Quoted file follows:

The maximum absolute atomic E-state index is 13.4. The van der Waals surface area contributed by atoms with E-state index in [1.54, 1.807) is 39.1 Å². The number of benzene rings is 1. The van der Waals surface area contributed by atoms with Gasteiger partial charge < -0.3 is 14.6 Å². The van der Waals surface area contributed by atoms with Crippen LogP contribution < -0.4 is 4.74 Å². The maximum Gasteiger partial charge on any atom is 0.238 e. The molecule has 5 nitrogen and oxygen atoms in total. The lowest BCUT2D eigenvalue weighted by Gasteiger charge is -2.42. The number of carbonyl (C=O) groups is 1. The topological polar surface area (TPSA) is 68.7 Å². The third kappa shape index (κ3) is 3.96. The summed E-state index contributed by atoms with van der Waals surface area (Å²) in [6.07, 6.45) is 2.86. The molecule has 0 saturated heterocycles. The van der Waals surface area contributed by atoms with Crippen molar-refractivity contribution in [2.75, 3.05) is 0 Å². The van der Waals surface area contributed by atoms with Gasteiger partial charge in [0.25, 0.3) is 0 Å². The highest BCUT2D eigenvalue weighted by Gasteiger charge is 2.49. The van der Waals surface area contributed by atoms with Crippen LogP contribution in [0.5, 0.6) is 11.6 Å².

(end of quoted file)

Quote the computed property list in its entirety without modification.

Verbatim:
The maximum absolute atomic E-state index is 13.4. The van der Waals surface area contributed by atoms with E-state index in [1.54, 1.807) is 39.1 Å². The number of benzene rings is 1. The van der Waals surface area contributed by atoms with Gasteiger partial charge < -0.3 is 14.6 Å². The van der Waals surface area contributed by atoms with Crippen LogP contribution < -0.4 is 4.74 Å². The maximum Gasteiger partial charge on any atom is 0.238 e. The molecule has 5 nitrogen and oxygen atoms in total. The lowest BCUT2D eigenvalue weighted by Gasteiger charge is -2.42. The number of carbonyl (C=O) groups is 1. The topological polar surface area (TPSA) is 68.7 Å². The third kappa shape index (κ3) is 3.96. The summed E-state index contributed by atoms with van der Waals surface area (Å²) in [6.07, 6.45) is 2.86. The molecule has 0 saturated heterocycles. The van der Waals surface area contributed by atoms with Crippen molar-refractivity contribution in [2.75, 3.05) is 0 Å². The van der Waals surface area contributed by atoms with Gasteiger partial charge in [0.25, 0.3) is 0 Å². The highest BCUT2D eigenvalue weighted by Gasteiger charge is 2.49. The van der Waals surface area contributed by atoms with Crippen LogP contribution in [0.5, 0.6) is 11.6 Å².